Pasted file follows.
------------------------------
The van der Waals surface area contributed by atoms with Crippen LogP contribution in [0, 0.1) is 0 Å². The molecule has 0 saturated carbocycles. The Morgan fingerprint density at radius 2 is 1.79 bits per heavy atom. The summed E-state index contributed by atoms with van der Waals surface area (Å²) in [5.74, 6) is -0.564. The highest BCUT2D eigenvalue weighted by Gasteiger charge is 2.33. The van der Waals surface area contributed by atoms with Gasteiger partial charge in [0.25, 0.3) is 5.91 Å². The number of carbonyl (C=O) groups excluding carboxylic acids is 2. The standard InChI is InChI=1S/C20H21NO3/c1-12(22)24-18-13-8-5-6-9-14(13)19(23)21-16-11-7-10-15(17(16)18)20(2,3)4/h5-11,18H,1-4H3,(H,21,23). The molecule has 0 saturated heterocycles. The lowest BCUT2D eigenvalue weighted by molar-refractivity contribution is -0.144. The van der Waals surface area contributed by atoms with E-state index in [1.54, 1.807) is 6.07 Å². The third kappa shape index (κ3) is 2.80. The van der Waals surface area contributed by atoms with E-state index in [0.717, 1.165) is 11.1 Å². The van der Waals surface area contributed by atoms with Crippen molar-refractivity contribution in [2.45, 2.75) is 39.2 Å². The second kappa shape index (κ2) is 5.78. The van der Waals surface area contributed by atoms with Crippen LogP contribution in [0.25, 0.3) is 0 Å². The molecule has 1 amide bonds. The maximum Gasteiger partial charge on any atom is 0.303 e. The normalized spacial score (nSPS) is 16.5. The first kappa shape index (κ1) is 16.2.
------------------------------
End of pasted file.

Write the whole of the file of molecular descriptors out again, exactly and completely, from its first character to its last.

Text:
The van der Waals surface area contributed by atoms with Crippen LogP contribution in [0, 0.1) is 0 Å². The molecule has 0 saturated carbocycles. The Morgan fingerprint density at radius 2 is 1.79 bits per heavy atom. The summed E-state index contributed by atoms with van der Waals surface area (Å²) in [5.74, 6) is -0.564. The highest BCUT2D eigenvalue weighted by Gasteiger charge is 2.33. The van der Waals surface area contributed by atoms with Gasteiger partial charge in [0.25, 0.3) is 5.91 Å². The number of carbonyl (C=O) groups excluding carboxylic acids is 2. The standard InChI is InChI=1S/C20H21NO3/c1-12(22)24-18-13-8-5-6-9-14(13)19(23)21-16-11-7-10-15(17(16)18)20(2,3)4/h5-11,18H,1-4H3,(H,21,23). The molecule has 0 saturated heterocycles. The lowest BCUT2D eigenvalue weighted by molar-refractivity contribution is -0.144. The van der Waals surface area contributed by atoms with E-state index in [1.54, 1.807) is 6.07 Å². The third kappa shape index (κ3) is 2.80. The van der Waals surface area contributed by atoms with E-state index in [0.717, 1.165) is 11.1 Å². The van der Waals surface area contributed by atoms with Crippen molar-refractivity contribution in [2.45, 2.75) is 39.2 Å². The second kappa shape index (κ2) is 5.78. The van der Waals surface area contributed by atoms with Crippen LogP contribution in [0.25, 0.3) is 0 Å². The molecule has 1 amide bonds. The maximum Gasteiger partial charge on any atom is 0.303 e. The normalized spacial score (nSPS) is 16.5. The first kappa shape index (κ1) is 16.2.